To evaluate the association between length of residence in an urban area and obesity among Peruvian rural-to-urban migrants.
Cross-sectional database analysis of the migrant group from the PERU MIGRANT Study (2007). Exposure was length of urban residence, analysed as both a continuous (10-year units) and a categorical variable. Four skinfold site measurements (biceps, triceps, subscapular and suprailiac) were used to calculate body fat percentage and obesity (body fat percentage >25% males, >33% females). We used Poisson generalized linear models to estimate adjusted prevalence ratios and 95 % confidence intervals. Multicollinearity between age and length of urban residence was assessed using conditional numbers and correlation tests.
A peri-urban shantytown in the south of Lima, Peru.
Rural-to-urban migrants (n 526) living in Lima.
Multivariable analyses showed that for each 10-year unit increase in residence in an urban area, rural-to-urban migrants had, on average, a 12 % (95 % CI 6, 18 %) higher prevalence of obesity. This association was also present when length of urban residence was analysed in categories. Sensitivity analyses, conducted with non-migrant groups, showed no evidence of an association between 10-year age units and obesity in rural (P=0·159) or urban populations (P=0·078). High correlation and a large conditional number between age and length of urban residence were found, suggesting a strong collinearity between both variables.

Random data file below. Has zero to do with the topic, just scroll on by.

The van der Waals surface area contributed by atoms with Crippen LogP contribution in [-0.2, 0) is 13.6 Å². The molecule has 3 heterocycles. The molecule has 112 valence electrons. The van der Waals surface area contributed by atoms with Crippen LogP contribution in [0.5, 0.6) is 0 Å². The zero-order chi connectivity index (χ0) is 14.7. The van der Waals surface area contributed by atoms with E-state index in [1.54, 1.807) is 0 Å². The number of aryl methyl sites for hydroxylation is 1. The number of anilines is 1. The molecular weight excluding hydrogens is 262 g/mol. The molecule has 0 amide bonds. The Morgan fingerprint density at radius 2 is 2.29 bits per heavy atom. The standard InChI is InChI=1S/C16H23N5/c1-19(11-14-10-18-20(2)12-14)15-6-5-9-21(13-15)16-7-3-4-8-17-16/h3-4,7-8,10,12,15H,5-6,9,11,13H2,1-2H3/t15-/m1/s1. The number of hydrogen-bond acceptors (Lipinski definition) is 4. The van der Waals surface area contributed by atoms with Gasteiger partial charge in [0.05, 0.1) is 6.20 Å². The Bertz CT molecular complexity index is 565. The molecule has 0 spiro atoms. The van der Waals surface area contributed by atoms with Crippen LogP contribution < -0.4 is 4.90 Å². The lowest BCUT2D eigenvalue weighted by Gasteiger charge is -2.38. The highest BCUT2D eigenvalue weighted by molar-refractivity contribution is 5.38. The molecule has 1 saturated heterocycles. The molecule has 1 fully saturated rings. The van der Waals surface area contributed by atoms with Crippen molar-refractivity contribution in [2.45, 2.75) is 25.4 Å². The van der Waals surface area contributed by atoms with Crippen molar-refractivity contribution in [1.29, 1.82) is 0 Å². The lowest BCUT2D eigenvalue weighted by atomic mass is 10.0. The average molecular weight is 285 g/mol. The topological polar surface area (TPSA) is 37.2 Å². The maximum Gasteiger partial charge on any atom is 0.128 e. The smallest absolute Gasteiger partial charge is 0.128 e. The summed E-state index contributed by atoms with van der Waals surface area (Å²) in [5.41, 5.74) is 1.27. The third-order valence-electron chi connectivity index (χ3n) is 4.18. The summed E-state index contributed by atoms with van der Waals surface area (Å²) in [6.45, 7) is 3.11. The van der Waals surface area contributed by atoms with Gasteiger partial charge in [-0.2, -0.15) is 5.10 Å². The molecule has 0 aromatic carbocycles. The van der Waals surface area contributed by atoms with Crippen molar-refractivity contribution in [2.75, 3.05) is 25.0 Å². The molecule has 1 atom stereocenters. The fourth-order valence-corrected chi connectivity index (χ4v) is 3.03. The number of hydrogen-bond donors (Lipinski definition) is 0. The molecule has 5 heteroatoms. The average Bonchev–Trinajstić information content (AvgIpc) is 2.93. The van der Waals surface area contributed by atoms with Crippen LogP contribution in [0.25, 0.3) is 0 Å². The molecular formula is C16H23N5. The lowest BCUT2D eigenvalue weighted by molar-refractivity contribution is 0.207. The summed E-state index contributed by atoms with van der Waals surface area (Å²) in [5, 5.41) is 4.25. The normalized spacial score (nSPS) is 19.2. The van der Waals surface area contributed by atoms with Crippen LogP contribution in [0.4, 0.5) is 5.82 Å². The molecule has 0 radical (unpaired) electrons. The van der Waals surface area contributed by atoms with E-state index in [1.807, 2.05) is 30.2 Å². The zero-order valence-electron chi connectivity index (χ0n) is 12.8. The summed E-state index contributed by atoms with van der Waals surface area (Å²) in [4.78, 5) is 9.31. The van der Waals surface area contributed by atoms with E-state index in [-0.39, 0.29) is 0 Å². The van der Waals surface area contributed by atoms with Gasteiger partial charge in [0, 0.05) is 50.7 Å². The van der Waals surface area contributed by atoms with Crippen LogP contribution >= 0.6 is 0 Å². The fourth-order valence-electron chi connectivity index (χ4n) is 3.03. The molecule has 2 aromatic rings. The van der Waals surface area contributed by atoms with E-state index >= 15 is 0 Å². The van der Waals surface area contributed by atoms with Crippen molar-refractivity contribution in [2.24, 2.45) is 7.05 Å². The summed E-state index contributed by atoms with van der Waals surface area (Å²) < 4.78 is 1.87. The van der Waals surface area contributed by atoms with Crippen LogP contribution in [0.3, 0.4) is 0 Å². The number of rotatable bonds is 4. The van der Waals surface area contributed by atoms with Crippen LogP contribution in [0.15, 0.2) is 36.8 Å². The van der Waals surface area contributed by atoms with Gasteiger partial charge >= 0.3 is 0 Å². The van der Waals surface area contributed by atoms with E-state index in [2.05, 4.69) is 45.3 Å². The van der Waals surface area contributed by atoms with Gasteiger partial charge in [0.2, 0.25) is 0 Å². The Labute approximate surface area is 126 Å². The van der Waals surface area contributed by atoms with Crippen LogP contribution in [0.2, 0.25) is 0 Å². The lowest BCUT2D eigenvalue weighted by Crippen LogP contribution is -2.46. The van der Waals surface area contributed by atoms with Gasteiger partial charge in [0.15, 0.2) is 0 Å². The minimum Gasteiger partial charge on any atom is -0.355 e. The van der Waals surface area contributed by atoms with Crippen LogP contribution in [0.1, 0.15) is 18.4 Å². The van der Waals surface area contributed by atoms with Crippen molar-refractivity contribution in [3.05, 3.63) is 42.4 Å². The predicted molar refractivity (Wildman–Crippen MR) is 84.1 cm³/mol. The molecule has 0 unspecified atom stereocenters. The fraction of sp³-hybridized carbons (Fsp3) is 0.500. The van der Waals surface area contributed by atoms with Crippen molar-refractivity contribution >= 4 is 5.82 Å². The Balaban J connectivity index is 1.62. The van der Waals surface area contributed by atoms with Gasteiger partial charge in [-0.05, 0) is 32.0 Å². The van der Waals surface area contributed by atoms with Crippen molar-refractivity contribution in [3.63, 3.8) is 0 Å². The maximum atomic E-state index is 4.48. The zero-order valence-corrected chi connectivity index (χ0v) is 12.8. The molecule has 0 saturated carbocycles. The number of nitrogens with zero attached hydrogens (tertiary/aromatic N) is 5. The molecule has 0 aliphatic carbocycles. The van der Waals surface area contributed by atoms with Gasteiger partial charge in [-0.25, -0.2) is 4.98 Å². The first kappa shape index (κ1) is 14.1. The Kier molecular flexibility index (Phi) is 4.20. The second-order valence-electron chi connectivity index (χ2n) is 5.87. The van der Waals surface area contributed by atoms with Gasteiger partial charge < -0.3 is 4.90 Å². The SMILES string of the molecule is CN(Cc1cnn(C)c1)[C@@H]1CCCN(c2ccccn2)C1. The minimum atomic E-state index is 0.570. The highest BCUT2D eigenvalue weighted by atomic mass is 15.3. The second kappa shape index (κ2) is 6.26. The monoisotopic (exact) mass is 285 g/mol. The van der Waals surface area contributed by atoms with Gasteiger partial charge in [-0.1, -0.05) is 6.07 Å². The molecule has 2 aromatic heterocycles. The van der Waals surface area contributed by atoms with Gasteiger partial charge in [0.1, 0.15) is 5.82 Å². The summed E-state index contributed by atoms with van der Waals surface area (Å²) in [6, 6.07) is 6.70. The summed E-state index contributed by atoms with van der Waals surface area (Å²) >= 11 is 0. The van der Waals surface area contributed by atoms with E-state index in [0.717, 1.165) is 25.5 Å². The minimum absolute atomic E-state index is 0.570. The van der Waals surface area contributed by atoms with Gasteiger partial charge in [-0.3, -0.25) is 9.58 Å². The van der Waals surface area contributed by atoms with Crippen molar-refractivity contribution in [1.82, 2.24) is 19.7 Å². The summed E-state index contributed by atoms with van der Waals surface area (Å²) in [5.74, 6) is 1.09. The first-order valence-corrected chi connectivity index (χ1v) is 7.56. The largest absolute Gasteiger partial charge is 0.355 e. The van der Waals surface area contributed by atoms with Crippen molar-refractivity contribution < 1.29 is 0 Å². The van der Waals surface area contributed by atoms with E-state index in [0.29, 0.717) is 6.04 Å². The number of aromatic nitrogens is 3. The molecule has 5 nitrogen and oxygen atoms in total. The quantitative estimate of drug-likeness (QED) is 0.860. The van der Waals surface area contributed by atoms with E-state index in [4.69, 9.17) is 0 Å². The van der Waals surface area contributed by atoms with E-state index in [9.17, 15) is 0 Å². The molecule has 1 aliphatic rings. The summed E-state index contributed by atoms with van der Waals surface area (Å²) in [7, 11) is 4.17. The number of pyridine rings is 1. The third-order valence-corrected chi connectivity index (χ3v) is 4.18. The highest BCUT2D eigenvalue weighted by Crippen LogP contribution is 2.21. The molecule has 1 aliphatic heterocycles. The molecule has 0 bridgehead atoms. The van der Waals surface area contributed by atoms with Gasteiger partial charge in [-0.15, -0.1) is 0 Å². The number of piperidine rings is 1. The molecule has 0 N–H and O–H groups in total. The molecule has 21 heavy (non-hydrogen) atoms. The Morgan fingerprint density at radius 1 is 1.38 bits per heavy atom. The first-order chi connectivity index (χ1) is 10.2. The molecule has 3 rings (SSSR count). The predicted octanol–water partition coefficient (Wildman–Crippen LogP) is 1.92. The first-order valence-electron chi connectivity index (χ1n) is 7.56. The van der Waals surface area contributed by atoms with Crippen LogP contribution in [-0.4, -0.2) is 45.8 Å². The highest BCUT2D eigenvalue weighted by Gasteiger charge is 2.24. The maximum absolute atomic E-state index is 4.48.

Longer lengths of urban residence are related to increased obesity in rural-to-urban migrant populations; therefore, interventions to prevent obesity in urban areas may benefit from targeting migrant groups.
To explore salt content in bread and to evaluate the feasibility of reducing salt contained in ‘pan francés’ bread.
The study had two phases. Phase 1, an exploratory phase, involved the estimation of salt contained in bread as well as a triangle taste test to establish the amount of salt to be reduced in ‘pan francés’ bread without detection by consumers. In Phase 2, a quasi-experimental, pre–post intervention study assessed the effects of the introduction of low-salt bread on bakery sales.
A municipal bakery in Miraflores, Lima, Peru.
Sixty-five clients of the bakery in Phase 1 of the study; sales to usual costumers in Phase 2.
On average, there was 1·25 g of salt per 100 g of bread. Sixty-five consumers were enrolled in the triangle taste test: fifty-four (83·1 %) females, mean age 58·9 (sd 13·7) years. Based on taste, bread samples prepared with salt reductions of 10 % (P=0·82) and 20 % (P=0·37) were not discernible from regular bread. The introduction of bread with 20 % of salt reduction, which contained 1 g of salt per 100 g of bread, did not change sales of ‘pan francés’ (P=0·70) or other types of bread (P=0·36). Results were consistent when using different statistical techniques.
The introduction of bread with a 20 % reduction in salt is feasible without affecting taste or bakery sales. Results suggest that these interventions are easily implementable, with the potential to contribute to larger sodium reduction strategies impacting the population’s cardiovascular health.
To determine the effect of increasing fruit visibility, adding information and lowering price on fruit purchasing at a university cafeteria in Lima, Peru.